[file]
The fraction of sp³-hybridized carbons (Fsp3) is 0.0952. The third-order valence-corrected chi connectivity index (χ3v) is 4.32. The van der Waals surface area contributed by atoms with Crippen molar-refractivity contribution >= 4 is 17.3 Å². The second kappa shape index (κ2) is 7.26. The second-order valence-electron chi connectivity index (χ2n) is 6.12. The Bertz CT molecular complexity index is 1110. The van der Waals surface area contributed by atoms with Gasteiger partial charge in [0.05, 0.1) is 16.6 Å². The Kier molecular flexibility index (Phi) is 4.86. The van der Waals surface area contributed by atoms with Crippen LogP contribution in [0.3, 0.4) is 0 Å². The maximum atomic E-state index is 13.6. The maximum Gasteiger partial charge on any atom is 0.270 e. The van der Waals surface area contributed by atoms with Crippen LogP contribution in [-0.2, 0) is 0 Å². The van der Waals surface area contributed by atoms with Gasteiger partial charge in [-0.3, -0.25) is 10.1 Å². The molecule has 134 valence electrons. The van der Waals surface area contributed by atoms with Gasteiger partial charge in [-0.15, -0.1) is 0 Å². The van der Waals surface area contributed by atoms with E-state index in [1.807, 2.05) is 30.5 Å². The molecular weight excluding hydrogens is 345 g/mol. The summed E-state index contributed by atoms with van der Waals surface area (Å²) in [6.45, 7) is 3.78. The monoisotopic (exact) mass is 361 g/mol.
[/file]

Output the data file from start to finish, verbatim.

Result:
The fraction of sp³-hybridized carbons (Fsp3) is 0.0952. The third-order valence-corrected chi connectivity index (χ3v) is 4.32. The van der Waals surface area contributed by atoms with Crippen molar-refractivity contribution >= 4 is 17.3 Å². The second kappa shape index (κ2) is 7.26. The second-order valence-electron chi connectivity index (χ2n) is 6.12. The Bertz CT molecular complexity index is 1110. The van der Waals surface area contributed by atoms with Gasteiger partial charge in [0.05, 0.1) is 16.6 Å². The Kier molecular flexibility index (Phi) is 4.86. The van der Waals surface area contributed by atoms with Crippen LogP contribution in [0.3, 0.4) is 0 Å². The maximum atomic E-state index is 13.6. The maximum Gasteiger partial charge on any atom is 0.270 e. The van der Waals surface area contributed by atoms with Crippen LogP contribution in [-0.2, 0) is 0 Å². The van der Waals surface area contributed by atoms with Gasteiger partial charge in [-0.3, -0.25) is 10.1 Å². The molecule has 134 valence electrons. The van der Waals surface area contributed by atoms with Gasteiger partial charge in [-0.15, -0.1) is 0 Å². The van der Waals surface area contributed by atoms with E-state index in [1.807, 2.05) is 30.5 Å². The molecular weight excluding hydrogens is 345 g/mol. The summed E-state index contributed by atoms with van der Waals surface area (Å²) in [6.45, 7) is 3.78. The monoisotopic (exact) mass is 361 g/mol.